Notice that there are only two bullet points but four parts to the question. A useful trick? Rely on command verbs rather than bullet points. Generally, each sentence that starts with a command verb will include something that you must include in your response. In this example, you have:
- Briefly describe.
- Briefly describe.
And yes, leaving out the “explain” or “specify” will impact your score. A main factor in grading the constructed response is how well you answer each part of the question. Even an accurate, well-supported response that leaves out just one part of the question won’t receive a top score.
Praxis Teaching Reading Tip #6: Constructed Response Doesn’t Mean Essay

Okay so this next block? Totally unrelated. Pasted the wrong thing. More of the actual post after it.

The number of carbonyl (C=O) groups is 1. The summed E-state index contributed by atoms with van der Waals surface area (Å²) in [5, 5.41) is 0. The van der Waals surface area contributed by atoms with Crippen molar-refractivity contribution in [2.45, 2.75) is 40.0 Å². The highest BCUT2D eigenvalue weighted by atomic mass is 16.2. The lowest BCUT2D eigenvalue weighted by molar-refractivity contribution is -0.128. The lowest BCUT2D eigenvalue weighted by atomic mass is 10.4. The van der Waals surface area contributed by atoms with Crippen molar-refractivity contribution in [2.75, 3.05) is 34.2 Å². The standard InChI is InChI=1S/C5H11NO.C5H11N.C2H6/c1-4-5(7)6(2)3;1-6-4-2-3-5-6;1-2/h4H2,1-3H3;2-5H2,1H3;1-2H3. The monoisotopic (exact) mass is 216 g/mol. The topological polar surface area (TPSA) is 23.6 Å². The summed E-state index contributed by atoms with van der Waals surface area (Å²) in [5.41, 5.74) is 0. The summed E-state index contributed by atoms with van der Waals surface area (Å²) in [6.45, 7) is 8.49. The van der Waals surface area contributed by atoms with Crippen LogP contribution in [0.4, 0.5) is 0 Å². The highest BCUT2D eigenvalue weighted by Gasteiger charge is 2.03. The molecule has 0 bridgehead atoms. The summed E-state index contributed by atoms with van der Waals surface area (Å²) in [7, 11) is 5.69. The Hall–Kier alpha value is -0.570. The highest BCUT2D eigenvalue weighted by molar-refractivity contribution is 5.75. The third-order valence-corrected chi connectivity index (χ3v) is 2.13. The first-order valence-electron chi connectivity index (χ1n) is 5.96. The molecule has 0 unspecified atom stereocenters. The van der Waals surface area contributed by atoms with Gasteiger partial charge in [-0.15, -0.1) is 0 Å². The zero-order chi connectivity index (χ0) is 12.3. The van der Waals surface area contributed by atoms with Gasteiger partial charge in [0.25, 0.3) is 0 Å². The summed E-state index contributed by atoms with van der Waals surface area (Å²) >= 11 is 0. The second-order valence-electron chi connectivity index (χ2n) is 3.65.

A common misnomer for the Praxis Teaching Reading and Praxis Teaching Reading; Elementary Education constructed response section is the “essay portion.” But this isn’t exactly true.
“Essay” suggests that you need an introduction, conclusion, transitions, and body paragraphs. You don’t.
Of course, your response should still be organized, and clear. But you should focus simply on answering each part of the question; no introduction necessary. Consider this organization strategy instead:
- One paragraph per bullet point in question.
- Use command verbs in question (describe, explain, specify, etc.) to set up main points.
- Follow up every main point with 2-3 sentences of evidence and rationale.
Two paragraphs with evidence and answers to every part of the question will score much higher than a five-paragraph essay that doesn’t answer the prompt or include enough support.
Links To Praxis II Prep Tools And Tactics
- Free Praxis Practice Test Secrets
- Free Praxis Study Guide Reviews
- Praxis Test
- Praxis Prep
- Praxis Math
- Praxis General Science
- Praxis Middle School Science